The Origins of Braising: Reaction Post
A commentator on the SCA Chinese research group posted an article on the origins and history of lu cai, (there are various names for it), which is a class of dishes made by braising typically meat in stock. I'd not heard of these before, and the article was a fun read. I thought I'd put the highlights here in English, and translate the original sources mentioned.
"滷 Lu" is the operative word and originally meant "to boil water to obtain salt, sometimes an alkali salt," and from there gained meanings around reduction by boiling in general and so can refer to sauces or gravies, as well as things like halogens. Fun!
The article points first to Chu Ci, a collection of poems from what was then the southern kingdom of the fractious warring states period, from around 300-250 BCE. One poem talks about the various foods one eats when returning home, and includes the line 露雞臛蠵，厲而不爽些, narrowly translating as "nectar-chicken and braised-turtle, none can contravene them!" One scholar, Guo Moruo reportedly points to this as the first mention of this cooking style. Perhaps! There's not much else to go on here.
The next reference is to my most familiar text, Qimin Yaoshu. Chapter 79 is "[this character screws up Blogger]綠 Pickled greens." The unprintable character is fairly obscure, and the link for it gives several historical dictionaries under a claimed homograph 菹 zu defining it as variously
- Pickled vegetables
- Salted or pickled vegetables, fermented when fresh, and then stored at moderate temperatures so as to not go mushy (probably a lacto pickle)
- "When finely cut, we call it 齏 ji, when whole pieces we call it 菹 zu"
- A few meanings around fresh pond grass
They call out a recipe titled "綠肉法 Recipe for Green Meat," which they claim is a homophone for braised meat. I'm not sure, but the recipes in it are certainly along the lines of braises or stews:
[X]綠第七十九 Chapter 79: Pickled greens
白𦵔 White Pickles
[X]法：To Make Like-Pickles:
蟬脯菹法：To Make Dried Cicada Pickles:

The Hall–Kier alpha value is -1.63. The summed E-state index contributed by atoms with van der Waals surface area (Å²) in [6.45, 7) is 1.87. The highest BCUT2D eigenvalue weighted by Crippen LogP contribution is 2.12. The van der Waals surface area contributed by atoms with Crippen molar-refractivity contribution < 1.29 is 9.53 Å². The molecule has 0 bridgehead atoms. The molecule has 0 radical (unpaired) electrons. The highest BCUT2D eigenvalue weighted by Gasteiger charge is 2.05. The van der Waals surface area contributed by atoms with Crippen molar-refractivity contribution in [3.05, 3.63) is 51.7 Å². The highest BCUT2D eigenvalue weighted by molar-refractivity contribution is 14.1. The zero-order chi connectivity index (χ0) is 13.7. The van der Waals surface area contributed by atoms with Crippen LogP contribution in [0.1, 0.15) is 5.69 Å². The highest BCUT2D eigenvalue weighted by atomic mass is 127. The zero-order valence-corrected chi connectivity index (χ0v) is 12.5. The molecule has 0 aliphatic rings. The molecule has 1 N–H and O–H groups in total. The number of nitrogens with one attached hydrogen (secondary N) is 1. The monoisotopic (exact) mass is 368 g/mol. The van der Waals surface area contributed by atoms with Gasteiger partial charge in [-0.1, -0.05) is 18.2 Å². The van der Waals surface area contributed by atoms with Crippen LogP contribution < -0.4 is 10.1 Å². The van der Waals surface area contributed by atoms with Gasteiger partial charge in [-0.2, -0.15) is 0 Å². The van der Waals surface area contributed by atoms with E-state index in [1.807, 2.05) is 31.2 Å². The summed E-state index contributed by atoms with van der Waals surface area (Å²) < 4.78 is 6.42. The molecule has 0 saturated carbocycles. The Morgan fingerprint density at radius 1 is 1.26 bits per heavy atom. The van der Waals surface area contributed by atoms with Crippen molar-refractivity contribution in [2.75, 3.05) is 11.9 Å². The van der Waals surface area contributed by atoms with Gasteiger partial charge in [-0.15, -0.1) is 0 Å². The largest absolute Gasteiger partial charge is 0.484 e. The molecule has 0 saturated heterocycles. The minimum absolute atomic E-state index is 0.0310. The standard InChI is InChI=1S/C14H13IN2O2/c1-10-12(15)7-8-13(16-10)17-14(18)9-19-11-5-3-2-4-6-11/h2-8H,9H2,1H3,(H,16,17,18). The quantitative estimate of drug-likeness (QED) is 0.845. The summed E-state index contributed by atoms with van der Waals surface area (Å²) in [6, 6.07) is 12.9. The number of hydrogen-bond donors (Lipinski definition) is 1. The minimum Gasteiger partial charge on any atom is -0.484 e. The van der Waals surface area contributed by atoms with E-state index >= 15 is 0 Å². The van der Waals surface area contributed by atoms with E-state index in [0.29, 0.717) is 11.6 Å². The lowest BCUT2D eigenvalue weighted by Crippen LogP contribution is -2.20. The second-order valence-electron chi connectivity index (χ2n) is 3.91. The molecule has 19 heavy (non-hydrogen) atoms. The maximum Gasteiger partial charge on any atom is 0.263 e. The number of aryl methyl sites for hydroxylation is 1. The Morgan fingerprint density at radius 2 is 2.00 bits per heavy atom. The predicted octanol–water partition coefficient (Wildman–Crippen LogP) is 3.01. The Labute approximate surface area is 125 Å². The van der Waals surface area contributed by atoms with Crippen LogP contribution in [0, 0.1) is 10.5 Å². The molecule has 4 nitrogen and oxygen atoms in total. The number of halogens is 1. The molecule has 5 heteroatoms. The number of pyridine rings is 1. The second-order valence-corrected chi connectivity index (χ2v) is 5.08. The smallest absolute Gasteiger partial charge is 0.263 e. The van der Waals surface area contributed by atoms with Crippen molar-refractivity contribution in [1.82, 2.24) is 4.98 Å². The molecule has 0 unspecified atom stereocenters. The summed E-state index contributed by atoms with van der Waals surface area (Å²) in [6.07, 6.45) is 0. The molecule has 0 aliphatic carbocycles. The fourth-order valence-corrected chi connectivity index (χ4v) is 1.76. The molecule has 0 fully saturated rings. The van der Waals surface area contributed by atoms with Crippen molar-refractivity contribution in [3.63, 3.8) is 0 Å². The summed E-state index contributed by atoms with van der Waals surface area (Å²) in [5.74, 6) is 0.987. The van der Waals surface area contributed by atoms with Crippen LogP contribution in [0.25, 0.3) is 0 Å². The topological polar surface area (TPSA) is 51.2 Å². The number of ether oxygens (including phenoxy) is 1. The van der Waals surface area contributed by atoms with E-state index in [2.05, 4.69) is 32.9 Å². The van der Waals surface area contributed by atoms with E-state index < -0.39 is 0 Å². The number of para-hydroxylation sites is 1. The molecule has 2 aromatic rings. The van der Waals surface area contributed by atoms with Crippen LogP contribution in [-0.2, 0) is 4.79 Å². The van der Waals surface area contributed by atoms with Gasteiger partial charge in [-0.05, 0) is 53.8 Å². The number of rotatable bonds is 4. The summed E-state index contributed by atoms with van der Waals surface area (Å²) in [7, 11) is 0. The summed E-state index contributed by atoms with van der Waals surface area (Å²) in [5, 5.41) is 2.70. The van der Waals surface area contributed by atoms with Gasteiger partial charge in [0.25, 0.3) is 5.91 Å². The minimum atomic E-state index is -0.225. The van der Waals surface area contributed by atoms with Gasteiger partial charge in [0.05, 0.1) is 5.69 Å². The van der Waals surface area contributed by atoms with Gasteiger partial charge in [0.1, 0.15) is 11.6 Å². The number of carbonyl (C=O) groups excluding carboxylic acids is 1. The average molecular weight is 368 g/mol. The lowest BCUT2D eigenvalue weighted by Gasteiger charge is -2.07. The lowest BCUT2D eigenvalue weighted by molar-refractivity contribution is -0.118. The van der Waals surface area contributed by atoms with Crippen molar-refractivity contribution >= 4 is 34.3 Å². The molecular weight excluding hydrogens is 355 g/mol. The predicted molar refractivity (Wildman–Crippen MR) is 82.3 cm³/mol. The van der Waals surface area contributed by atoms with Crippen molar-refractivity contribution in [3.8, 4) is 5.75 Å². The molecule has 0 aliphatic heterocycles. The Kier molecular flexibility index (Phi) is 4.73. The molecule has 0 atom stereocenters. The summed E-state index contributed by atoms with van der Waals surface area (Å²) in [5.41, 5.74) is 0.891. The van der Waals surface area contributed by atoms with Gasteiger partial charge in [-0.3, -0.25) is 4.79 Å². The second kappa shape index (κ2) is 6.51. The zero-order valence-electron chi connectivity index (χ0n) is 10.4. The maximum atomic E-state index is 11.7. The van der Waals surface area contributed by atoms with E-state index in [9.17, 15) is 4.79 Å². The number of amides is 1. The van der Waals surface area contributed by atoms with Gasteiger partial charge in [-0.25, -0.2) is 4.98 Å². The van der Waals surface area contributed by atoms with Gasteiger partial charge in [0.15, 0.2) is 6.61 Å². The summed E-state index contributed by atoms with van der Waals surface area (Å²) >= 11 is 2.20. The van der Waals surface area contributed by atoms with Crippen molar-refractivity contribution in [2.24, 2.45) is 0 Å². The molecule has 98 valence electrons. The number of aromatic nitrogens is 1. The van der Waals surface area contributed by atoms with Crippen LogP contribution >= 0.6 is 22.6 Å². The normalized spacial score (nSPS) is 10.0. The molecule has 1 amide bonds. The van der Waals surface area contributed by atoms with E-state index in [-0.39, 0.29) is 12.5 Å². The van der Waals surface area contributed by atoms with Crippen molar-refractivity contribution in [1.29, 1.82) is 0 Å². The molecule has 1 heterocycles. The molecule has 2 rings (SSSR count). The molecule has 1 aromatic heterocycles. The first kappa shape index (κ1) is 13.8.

綠肉法：To Make Green Meat:
白瀹〈瀹，煮也，音藥。〉肫法：To Make White Suckling Pig Soup:
酸肫法： To Make Sour Suckling Pig:
These certainly look like stews in the direction of braising. The word I'm translating here as "braise" can also mean "to roast, to dry-fry," and acquires a meaning of "boil" as the medieval period progresses but I think this reading of "braise" is more likely for this section. It could equally be boil, however - it's not clear. I'm not sure why this section is titled "pickled greens."
The next reference is from Record of the Dream of Rafters, a pretty disorderly text about life in the late Song dynasty around the greater Shanghai area. The page in question talks about how everybody in Hangzhou, no matter how rich or poor, enjoys soups. Salted fish is the main ingredient, and vast amounts of it are on sale spread out in the market and being carried about. The author then lists a bewildering list of kinds of "famous kinds of dried fish", and transitions into "and there's also..." listing other foods that are a little unclear but include "wine river skate, wine fragrant snails, wine oysters, ..., small nail-head fish, purple fish, fish fat, arc clams, mackerel, ... " before mentioning 鹵蝦, "salted shrimp" but which our article claims is the braised shrimp 滷蝦 (remember the etymology of braising originating from salt brine reduction). Another list follows with salted fish condiments (鮓) and jellies, and it does proceed on to "roasted" (炙) fish of various kinds, as well as steamed and stirfried white shrimp.
|Basically this but it's all dried fish|
Image owned by its copyright holder and not released under cc-sa-4
Initially I was unconvinced: 鹵 is not 滷, but when I went to look at the scanned text the character is actually 滷. Now, this is not a slam dunk: this kind of character swap is fairly common historically and while the text appears printed that doesn't meant there are no errors. I'm inclined to think that this is just salted shrimp, since it's not with the prepared food in the list. Either way, we don't have a recipe - the article uses this to cite the beginning of the name 滷 for this cooking method.
The rest of the citations are from the Qing dynasty and I won't be pursuing them in this post, but Sean Chen over at Way of Eating has a recipe for Braised Chicken and Hanged Soy Braised Duck ("braised" as in 鹵) from 1792 cookbook Suiyuan Shidan. Give them a read!
The rest of the article gives more historical background but I'm not equipped to assess it. Enjoy the recipes! Let me know if you try them.
This work is licensed under a Creative Commons Attribution-ShareAlike 4.0 International License.
All images are also released under this license except as noted.